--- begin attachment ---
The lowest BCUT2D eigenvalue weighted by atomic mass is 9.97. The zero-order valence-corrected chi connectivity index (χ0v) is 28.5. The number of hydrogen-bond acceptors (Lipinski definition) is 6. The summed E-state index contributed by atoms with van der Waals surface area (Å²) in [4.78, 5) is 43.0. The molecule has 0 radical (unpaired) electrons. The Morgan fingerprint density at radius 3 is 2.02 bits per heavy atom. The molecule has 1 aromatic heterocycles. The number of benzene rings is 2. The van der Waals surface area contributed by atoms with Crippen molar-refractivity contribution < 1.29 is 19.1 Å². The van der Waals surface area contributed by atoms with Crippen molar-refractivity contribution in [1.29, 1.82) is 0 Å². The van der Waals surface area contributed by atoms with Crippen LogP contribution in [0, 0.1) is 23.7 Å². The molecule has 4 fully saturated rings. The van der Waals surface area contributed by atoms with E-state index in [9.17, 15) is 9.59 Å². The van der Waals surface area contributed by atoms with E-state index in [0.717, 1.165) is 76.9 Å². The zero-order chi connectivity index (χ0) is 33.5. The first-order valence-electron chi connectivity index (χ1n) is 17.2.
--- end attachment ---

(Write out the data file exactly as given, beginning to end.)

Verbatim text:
The lowest BCUT2D eigenvalue weighted by atomic mass is 9.97. The zero-order valence-corrected chi connectivity index (χ0v) is 28.5. The number of hydrogen-bond acceptors (Lipinski definition) is 6. The summed E-state index contributed by atoms with van der Waals surface area (Å²) in [4.78, 5) is 43.0. The molecule has 0 radical (unpaired) electrons. The Morgan fingerprint density at radius 3 is 2.02 bits per heavy atom. The molecule has 1 aromatic heterocycles. The number of benzene rings is 2. The van der Waals surface area contributed by atoms with Crippen molar-refractivity contribution < 1.29 is 19.1 Å². The van der Waals surface area contributed by atoms with Crippen molar-refractivity contribution in [1.29, 1.82) is 0 Å². The van der Waals surface area contributed by atoms with Crippen LogP contribution in [0, 0.1) is 23.7 Å². The molecule has 4 fully saturated rings. The van der Waals surface area contributed by atoms with E-state index in [9.17, 15) is 9.59 Å². The van der Waals surface area contributed by atoms with E-state index in [0.717, 1.165) is 76.9 Å². The zero-order chi connectivity index (χ0) is 33.5. The first-order valence-electron chi connectivity index (χ1n) is 17.2.